The aforementioned Soucek and Coufal have been revelations both in FPL and real life.

The Czech pair have contributed 13 goals and assists between them and a total of 174 fantasy points, two assets with a combined cost of £10m.

Their influence has been complemented by consistency all over the pitch: Aaron Cresswell (£5.6m) is the joint highest scoring defender in FPL, while Jarrod Bowen (£6.2m) and Pablo Fornals (£6.0m) are both likely to surpass 150 points this season.

Michail Antonio (£6.6m) is averaging five points per gameweek since his return from injury, and uber differential Craig Dawson (£4.5m) actually betters that with an average of 5.4 over the same period.

The value is undeniable and with appealing assets in every position West Ham absolutely justify attention from FPL managers.

Is it sustainable?

Although West Ham fully deserve their league position, they were not expected to be there.

The worry, despite current optimism, is that they will fall away. Certainly we are in uncharted waters, in recent history West Ham have rarely looked as promising and have for the most part either flirted with relegation or disappeared into mid table mediocrity.

It appears as though faith in Moyes is being rewarded. After all, his Everton career was the epitome of consistency and his second spell in East London has yielded a team that bears strong similarities to his late 2000’s Toffees side.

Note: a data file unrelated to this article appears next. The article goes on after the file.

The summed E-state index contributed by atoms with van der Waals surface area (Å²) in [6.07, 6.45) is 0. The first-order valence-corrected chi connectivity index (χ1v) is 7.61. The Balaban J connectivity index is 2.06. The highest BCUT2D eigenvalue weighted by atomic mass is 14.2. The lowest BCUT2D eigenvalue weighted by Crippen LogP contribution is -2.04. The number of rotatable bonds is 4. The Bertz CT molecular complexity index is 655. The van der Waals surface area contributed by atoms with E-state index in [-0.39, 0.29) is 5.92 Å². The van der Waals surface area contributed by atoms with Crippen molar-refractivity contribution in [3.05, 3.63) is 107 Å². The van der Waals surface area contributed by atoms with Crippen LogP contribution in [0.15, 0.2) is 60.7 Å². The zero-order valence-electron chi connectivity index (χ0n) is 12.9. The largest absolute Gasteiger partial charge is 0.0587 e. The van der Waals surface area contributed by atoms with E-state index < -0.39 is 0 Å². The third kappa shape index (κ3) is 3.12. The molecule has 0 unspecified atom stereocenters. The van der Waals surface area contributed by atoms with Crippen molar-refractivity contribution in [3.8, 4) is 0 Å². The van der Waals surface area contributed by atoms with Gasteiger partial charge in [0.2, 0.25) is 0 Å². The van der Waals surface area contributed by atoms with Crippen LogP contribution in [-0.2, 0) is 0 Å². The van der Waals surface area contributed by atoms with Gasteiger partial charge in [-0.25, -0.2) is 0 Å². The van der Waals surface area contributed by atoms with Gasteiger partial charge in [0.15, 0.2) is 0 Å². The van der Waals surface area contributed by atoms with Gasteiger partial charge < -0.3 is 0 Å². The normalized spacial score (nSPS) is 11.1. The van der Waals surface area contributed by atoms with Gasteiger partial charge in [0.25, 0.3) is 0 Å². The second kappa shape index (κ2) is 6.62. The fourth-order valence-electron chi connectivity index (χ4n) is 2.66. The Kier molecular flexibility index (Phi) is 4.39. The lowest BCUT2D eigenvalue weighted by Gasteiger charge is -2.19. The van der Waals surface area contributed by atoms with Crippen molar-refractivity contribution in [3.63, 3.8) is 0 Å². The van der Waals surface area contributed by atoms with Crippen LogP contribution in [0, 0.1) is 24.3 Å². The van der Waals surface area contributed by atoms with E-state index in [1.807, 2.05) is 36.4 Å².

Tomas Soucek is channeling prime Cahill and Fellaini, Antonio is showing the same power and pace that made Yakubu and Saha so fearsome; and a free kick taking, cross-happy, English left back is the side’s chief creator, sound familiar (Baines and Cresswell)?

Moyes has been here before and now he’s taking a West Ham side, that appears to finally be shaped in his image, with him.

Defensive Sustainability

The signs are there that they can keep it up. West Ham have morphed into one of the league’s meanest defences, conceding the fifth least shots in the box (SiTB) across the season, averaging only 6.27 per game.

They are also joint second best for defensive errors, having only committed three so far.

Their minutes per expected goal conceded (xGC/90) is a solid 80, putting them eighth overall and marginally below Man United and Arsenal. Over the last six gameweeks they rank second for this metric, only behind Man City, and are also second best for xGC accumulated in that time (4.75).

This is a defence that has been good all season and is continuing to improve.

Their underlying defensive numbers track close to reality, with 28 goals conceded versus an xGC of 26.15 for the season, here lies the clue to sustainability.

With no great variance in the stats or outcome we can bet that West Ham will remain at a similar level of defensive output. Injury, fatigue, bad luck or an unlikely change in tactics are probably the only reasons to fear a drop off.